Noise is also more visible using the Smooth mode, with Clear Plus and Clear modes displaying a darker picture that masks it more effectively. That said, the Smooth mode certainly lives up to its name, rendering camera pans without any judder.

Skipping to the frantic vehicle chase through Gotham, the bikes and trucks zip around for the most part with smooth motion and very little motion blur, if any.

We investigated further with test patterns on Samsung’s HD Reference Evaluation Blu-ray disc, and the Sony KDL-40NX723 was able to reproduce its fast camera pans down the side of buildings and rostrum camera sweeps over a map without much smearing or judder.

All of this smooth, powerful processing pays dividends when watching a 3D picture. The lack of motion blur, deep, composed layering and meticulously realised detail combine to deliver pictures that suck you right into the screen.

There’s very little ghosting crosstalk to sully the picture (just a faint trace on the notorious Monsters vs Aliens Golden Gate Bridge scene), and despite the dimmed 3D glasses, the set’s natural brightness still manages to make the picture shine.

Freeview pictures are excellent, thanks to the Sony KDL-40NX723‘s ability to effectively mask the usual nasties associated with digital TV broadcasts. It’s still a little rough round the edges, but much better than many of its 40-inch TV rivals.

All in all, the Sony KDL-40NX723 is a very impressive performer with both 3D and 2D images, but at a price reaching over £1,000, we’d expect nothing less.

Sound and value

It never ceases to amaze us how TV sets this slim manage to make a sound at all. But the Sony KDL-40NX723′s four 10W ìInvisibleî speakers deliver a passable audio performance with TV material. They make speech sound clear and prominent at normal listening levels and handed the crying and shouting on EastEnders very nicely indeed.

Sony kdl-40nx723It’s only when you test its limits with a rip-roaring Blu-ray movie or start playing MP3s from USB flash drives that you realise how thin and strained the sound is. That’s pretty much par for the course with flatscreen TVs, though.

If you want to boost bass output, the tilted Monolithic stand comes with a built-in subwoofer. The TV also boasts a range of sound modes tailored to different types of material, as well as S-Force Front Surround 3D, S Master, Dolby Digital Plus compatibility and automatic volume control.


Let’s get this straight: Sony’s asking price of £1,400 for the KDL-40NX723 is expensive for a 40-inch TV set. Even if you shop around online it only dips down to around the £1,100 mark. And that’s before you’ve even thought about buying the 3D glasses or the Skype camera.

Thankfully, Sony can’t be accused of short-changing you, thanks to this marvellous TV’s extensive feature list. All the cutting-edge mod cons you could ever need are included, so you don’t need to worry about getting your money’s worth.

Final Thoughts

The KDL-40NX723 isn’t the most advanced TV Sony has to offer (the KDL-40HX723 offers MotionFlow 400) but there’s a definite premium vibe about the 40-inch connected TV in everything from its super-slim Monolithic design to its extensive feature list.

The inclusion of built-in Wi-Fi, 3D support, DLNA media streaming, Bravia Internet Video and some clever automation tricks makes the TV’s specs list what you expect to see for this sort of money. The veritable banquet of picture processing modes and adjustments makes it a great choice for those who care about picture quality.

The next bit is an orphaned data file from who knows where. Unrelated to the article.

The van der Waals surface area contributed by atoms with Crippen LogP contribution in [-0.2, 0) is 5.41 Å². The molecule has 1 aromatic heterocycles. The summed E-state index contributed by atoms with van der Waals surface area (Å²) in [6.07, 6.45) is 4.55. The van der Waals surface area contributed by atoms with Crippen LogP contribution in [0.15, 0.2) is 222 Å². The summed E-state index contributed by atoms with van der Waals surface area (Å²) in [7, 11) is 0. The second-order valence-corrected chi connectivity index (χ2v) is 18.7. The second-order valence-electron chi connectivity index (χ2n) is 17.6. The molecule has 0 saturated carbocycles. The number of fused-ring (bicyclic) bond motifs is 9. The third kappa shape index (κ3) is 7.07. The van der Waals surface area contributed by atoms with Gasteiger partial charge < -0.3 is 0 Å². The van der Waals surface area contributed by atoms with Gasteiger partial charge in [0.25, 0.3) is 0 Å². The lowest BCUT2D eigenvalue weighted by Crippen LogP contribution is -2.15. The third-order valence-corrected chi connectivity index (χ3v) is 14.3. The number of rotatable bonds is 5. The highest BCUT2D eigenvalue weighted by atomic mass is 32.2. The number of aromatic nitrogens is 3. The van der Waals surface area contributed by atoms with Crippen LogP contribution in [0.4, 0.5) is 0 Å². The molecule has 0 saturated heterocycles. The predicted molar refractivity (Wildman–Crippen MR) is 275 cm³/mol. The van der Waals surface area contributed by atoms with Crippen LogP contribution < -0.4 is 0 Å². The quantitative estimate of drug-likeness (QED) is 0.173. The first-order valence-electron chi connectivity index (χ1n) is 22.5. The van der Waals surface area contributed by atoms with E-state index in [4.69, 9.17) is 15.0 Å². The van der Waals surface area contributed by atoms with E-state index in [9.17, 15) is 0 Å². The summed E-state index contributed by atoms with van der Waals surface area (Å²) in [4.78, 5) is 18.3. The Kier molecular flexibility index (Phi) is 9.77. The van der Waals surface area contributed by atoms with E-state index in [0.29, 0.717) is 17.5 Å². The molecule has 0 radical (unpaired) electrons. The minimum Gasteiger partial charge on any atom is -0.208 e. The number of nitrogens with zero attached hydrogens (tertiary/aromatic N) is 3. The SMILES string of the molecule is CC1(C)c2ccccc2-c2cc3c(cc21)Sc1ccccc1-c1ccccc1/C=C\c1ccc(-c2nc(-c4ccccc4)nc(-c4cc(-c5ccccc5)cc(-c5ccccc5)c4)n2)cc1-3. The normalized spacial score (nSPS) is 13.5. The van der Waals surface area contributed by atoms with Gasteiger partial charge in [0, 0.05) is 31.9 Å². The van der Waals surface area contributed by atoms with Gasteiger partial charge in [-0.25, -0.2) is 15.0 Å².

We Liked

There’s a wealth of features on board including built-in Wi-Fi, which makes it possible to access the extensive networking features with ease.

And what superb features they are, particularly Bravia Internet Video, which for our money still delivers the best range of connected TV content.

The set also delivers superb picture quality from 2D and 3D Blu-ray discs, and a vast array of picture adjustments and enhancements on board enable you to achieve your perfect picture.

The excellent operating system and i-Manual make the TV a doddle to use, too.

We Disliked

Even though the Sony KDL-40NX723 comes with a hefty price tag of well over £1,000, you don’t get any 3D glasses in the box. And if you want Skype that’ll be another £80 please.

Streaming videos over a home network proved to be a little stuttery and frustrating, plus the internet browser is a waste of time (although you can use your smartphone as a keyboard).

Some of the MotionFlow modes introduce artefacts into the picture, and the usual flatscreen TV caveat about weedy sound applies yet again.

Sony KDL-40NX723


  • Excellent 2D and 3D pictures
  • Extensive connected content
  • Intuitive operating system
  • Detailed picture tweaks
  • Excellent 2D and 3D pictures
  • Extensive connected content
  • Intuitive operating system
  • Detailed picture tweaks


  • Extra cost for glasses and Skype camera
  • Frustrating internet browser
  • MotionFlow picture artefacts
  • Relatively expensive
  • Frustrating internet browser
  • MotionFlow picture artefacts
  • Relatively expensive



There’s no denying that the Sony KDL-40NX723 is an expensive TV, but what that money gets you is a feature-packed, cutting-edge set that delivers excellent pictures from a variety of sources.

It’s an accomplished 3D performer, and with an extensive range of picture adjustments on board you can tweak away to your heart’s content.

Some minor aspects gall, but on the whole it’s a mountain of pros against a molehill of cons, which means it’s money well spent if you can afford it.